One can build schools and clinics, and stock them up with books, drugs and equipment, but if the teachers, nurses and other service providers are chronically absent, all the investment is basically wasted. Absenteeism in the education and health sectors is a big issue in the development world – especially in sub-Saharan Africa and India. And in order to improve the quality of education and health services in those regions, it is crucial that the absenteeism issue is addressed immediately.
Some Statistics on Absenteeism:
Absenteeism of service providers in the education and healthcare sectors in developing countries is widespread and unpredictable. On an average day, 27 percent of teachers in Uganda do not come to class. Primary health centers in Indonesia and India experience 40 percent absence rates. Widespread absenteeism suggests supervisors are already unable or unwilling to combat absenteeism.
A survey in 2006 made almost 70,000 surprise visits to primary schools and clinics across six poor countries in 3 continents. It found teachers were absent 19% of the time on average, and documented 35% absence rates for health care providers. In another cross-country study of teacher absenteeism, observed through unannounced visits to about 100 randomly selected schools per country in 7 countries, found a wide variation of teacher absenteeism, with an average of 20% of teachers absent in Ecuador and Peru compared with an average of 51% of teachers absent in India. India’s high rate of teacher absenteeism is an eye-opener, and it is more that 13% points higher than the next highest country.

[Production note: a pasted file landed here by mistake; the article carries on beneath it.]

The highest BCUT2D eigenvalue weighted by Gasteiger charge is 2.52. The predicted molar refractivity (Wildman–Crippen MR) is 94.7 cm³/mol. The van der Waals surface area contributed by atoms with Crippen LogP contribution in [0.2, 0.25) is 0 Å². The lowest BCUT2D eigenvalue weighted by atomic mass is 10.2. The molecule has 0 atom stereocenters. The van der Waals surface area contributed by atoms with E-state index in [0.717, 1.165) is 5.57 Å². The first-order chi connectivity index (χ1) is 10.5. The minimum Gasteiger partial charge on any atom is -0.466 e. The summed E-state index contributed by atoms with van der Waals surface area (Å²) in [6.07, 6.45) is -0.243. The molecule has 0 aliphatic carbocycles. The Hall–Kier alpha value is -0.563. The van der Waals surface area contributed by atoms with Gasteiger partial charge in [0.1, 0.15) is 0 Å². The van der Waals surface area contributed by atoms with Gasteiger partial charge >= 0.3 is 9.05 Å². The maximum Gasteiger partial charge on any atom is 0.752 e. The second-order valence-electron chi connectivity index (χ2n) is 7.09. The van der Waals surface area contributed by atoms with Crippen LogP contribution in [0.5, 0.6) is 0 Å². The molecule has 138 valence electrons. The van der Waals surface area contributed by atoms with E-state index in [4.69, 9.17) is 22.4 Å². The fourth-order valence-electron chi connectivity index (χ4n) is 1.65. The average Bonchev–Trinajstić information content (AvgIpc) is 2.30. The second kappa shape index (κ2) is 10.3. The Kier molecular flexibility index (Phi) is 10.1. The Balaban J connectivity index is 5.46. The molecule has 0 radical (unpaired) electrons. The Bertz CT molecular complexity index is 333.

In general, absence rates are higher in poorer countries, are unpredictable, and not easy to plan around. They are as likely on Wednesday as on Friday. Worse still, even teachers who are at school might not be in class; in India, only two-thirds of teachers present in school were actually teaching. Few service providers face a serious threat of being fired for excessive absences. In a survey of 3000 Indian government schools, only one head teacher reported a teacher being fired for poor attendance.
Does Absence Matter?